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Forum topic by Jonwilliam posted 12-21-2011 04:46 AM 1550 views 0 times favorited 7 replies Add to Favorites Watch
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Jonwilliam

21 posts in 1301 days


12-21-2011 04:46 AM

Topic tags/keywords: cutting board inlay router question

I have reached an impass with trying to figure out how to make this work. I have a cutting board built and want to inlay the japanese character (kanji) for “joy” in the middle for our nanny. I want it about 6” tall. I have included of an image that the inlay will be based upon…for the inlay of course I will have cleaner edges on the character. I could free-hand it with the router by cutting out the individual pieces of the kanji first but I want it to be cleaner than that. The big part that is throwing me off is that a couple pieces of the character have holes in the middle. I do have the whiteside router inlay kit. Thanks for any help anybody can give!

Semper Fi

-- -Redwood Falls MN


7 replies so far

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cabmaker

1311 posts in 1494 days


#1 posted 12-21-2011 05:44 AM

I ll tell you how I do it. Not saying its the best but has worked fine for years. I would spend some time scrollsawing the inlay, then follow up detailing the edges to your likeing. Then scribe the pattern to the cutting board. I judiscilusly score the scribe with whatever is neccessary: chisel, knife, razor,etc. I then use a large (3.5hp) router with a veining bit to plow the field out working carefully at the edges. I typically will mill inlays to approx.3/16 to 1/4. The depth I plow will be 1/16 less than the inlay. Once driven into place with a bit of glue and allowed to cure I then use spokeshaves to cut the inlay down. Then usually light sanding. Good luck with it, very easy, just a little slow. JB (BTW I normally do this under a magnifier light)

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a1Jim

112289 posts in 2262 days


#2 posted 12-21-2011 06:33 AM

cabmaker’s approach sounds good to me.

-- http://artisticwoodstudio.com Custom furniture

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Tootles

713 posts in 1187 days


#3 posted 12-21-2011 10:54 AM

Cabmaker’s approach sounds like that used by the Wood Whisperer in this video. It’s a long one, but interesting.

-- I may have lost my marbles, but I still have my love of woodworking

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TCCcabinetmaker

925 posts in 1040 days


#4 posted 12-21-2011 11:09 AM

Another possible proach is to scroll out a jig, get some router bushings to follow your jig and mortise it out that way, then chisel out the parts the router won’t take.

-- The mark of a good carpenter is not how few mistakes he makes, but rather how well he fixes them.

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CaptainSkully

1190 posts in 2243 days


#5 posted 12-26-2011 05:47 PM

I think he’s concerned about the centers that are “trapped”. One possible approach is to not close in the “circle”, but build a “bridge” from the center to the outside to do most of the design and to keep it one piece. Then you can come back in and “fix” the “bridge”. That “bridge” could be one entire stroke that would be easy to retrofit once the larger part is done.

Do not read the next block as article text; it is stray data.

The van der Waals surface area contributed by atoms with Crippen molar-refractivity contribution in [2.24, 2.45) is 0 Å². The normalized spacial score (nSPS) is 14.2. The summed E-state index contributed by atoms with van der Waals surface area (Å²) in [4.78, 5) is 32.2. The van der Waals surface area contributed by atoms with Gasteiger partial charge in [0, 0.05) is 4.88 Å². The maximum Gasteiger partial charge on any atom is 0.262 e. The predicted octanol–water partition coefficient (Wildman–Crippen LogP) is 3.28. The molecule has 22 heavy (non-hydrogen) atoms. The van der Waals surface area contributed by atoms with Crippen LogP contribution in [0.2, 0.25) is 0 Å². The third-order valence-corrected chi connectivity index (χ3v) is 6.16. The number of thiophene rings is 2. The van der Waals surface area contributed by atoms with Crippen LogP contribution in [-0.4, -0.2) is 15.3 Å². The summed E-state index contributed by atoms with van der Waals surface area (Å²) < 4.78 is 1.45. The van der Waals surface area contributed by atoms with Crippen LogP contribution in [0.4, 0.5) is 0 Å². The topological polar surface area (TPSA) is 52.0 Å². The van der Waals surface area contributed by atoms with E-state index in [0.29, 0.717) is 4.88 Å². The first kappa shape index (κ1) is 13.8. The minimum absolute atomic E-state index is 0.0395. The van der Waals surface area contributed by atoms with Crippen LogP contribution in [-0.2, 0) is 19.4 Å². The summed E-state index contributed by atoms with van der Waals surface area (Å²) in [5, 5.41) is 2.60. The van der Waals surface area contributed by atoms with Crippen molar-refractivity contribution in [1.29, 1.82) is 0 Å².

Now that I think about it, you could do half the pattern as one complete inlay, wait for it to cure, then do the other half as a separate inlay. This might also address the pattern being so close together.

-- You can't control the wind, but you can trim your sails

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Jonwilliam

21 posts in 1301 days


#6 posted 12-29-2011 04:06 AM

Well I have completed the cutting board using the freehand method from the Woodwhisperer. I’ve used that method before with a dresser for my wife that has a diamond ring inlay in the top for a wedding gift for her. On one I tried to fill the micro gap around the outside in some spots with superglue, and this one with epoxy. Neither did a very good job hiding the joint between the background and the inlay. Kinda dissapointed in that part. I just wish that I could have done it with an inlay kit to get it perfect. Is there any tutorial on an inlay kit that tells you how to oversize the pattern to get it to work right? It seems like the distance between the outside edge of the router bit and the outside edge of the bushing is 3/16” +/-. For this project it wouldn’t have worked unless I made the inlay quite a bit larger. I’m still not entirely proud of my project…but since I made it i’m the only one that can pick out ever single defect/mistake!

I’ll try to get some time later to upload a picture of the completed board.

-- -Redwood Falls MN

View pintodeluxe's profile

pintodeluxe

3439 posts in 1498 days


#7 posted 01-18-2012 09:42 PM

I always try to use my inlay bushing. That way the recess and the inlay are cut with the same pattern.
First cut a negative pattern of the image, oversized by 1/8”, and sand it smooth. I like 1/4” hardboard or MDF for the template material. You will also need to make patterns for the inside of the open symbols. Tape the pattern on your cutting board version 2.0 with carpet tape (available at Lowe’s). Use the sleeve on your Whiteside kit and cut the recess. Then tape the same template on your inlay stock, and remove the sleeve to rout the inlay. You will need the paper pattern to re-align the center of the symbols. Cut the inlay free on the bandsaw, and you’ll have it made in the shade.
Otherwise, what does “Happiness” look like in Japanese?

-- Willie, Washington "If You Choose Not To Decide, You Still Have Made a Choice" - Rush

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